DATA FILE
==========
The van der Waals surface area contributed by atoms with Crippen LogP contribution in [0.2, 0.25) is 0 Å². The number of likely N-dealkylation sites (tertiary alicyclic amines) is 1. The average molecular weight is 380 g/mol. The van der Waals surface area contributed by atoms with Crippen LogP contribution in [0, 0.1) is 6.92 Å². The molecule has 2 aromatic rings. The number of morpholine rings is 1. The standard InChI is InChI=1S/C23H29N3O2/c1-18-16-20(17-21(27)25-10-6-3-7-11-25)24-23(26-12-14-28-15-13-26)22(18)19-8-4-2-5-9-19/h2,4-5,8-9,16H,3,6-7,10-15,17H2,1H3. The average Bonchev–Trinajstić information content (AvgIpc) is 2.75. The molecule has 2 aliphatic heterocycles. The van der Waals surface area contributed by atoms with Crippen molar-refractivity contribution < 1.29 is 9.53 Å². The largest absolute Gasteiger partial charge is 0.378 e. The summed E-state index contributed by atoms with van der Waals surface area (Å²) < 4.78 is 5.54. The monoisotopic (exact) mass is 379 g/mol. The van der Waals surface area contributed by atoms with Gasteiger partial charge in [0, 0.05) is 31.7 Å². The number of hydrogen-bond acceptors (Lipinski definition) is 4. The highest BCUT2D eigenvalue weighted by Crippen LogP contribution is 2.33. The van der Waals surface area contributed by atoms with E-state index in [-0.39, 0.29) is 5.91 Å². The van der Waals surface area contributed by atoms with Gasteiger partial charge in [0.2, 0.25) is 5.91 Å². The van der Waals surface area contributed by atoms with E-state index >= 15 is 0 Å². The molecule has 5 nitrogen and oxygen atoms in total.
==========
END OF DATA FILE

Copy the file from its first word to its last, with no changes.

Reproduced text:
The van der Waals surface area contributed by atoms with Crippen LogP contribution in [0.2, 0.25) is 0 Å². The number of likely N-dealkylation sites (tertiary alicyclic amines) is 1. The average molecular weight is 380 g/mol. The van der Waals surface area contributed by atoms with Crippen LogP contribution in [0, 0.1) is 6.92 Å². The molecule has 2 aromatic rings. The number of morpholine rings is 1. The standard InChI is InChI=1S/C23H29N3O2/c1-18-16-20(17-21(27)25-10-6-3-7-11-25)24-23(26-12-14-28-15-13-26)22(18)19-8-4-2-5-9-19/h2,4-5,8-9,16H,3,6-7,10-15,17H2,1H3. The average Bonchev–Trinajstić information content (AvgIpc) is 2.75. The molecule has 2 aliphatic heterocycles. The van der Waals surface area contributed by atoms with Crippen molar-refractivity contribution < 1.29 is 9.53 Å². The largest absolute Gasteiger partial charge is 0.378 e. The summed E-state index contributed by atoms with van der Waals surface area (Å²) < 4.78 is 5.54. The monoisotopic (exact) mass is 379 g/mol. The van der Waals surface area contributed by atoms with Gasteiger partial charge in [0, 0.05) is 31.7 Å². The number of hydrogen-bond acceptors (Lipinski definition) is 4. The highest BCUT2D eigenvalue weighted by Crippen LogP contribution is 2.33. The van der Waals surface area contributed by atoms with E-state index in [-0.39, 0.29) is 5.91 Å². The van der Waals surface area contributed by atoms with Gasteiger partial charge in [0.2, 0.25) is 5.91 Å². The van der Waals surface area contributed by atoms with E-state index >= 15 is 0 Å². The molecule has 5 nitrogen and oxygen atoms in total.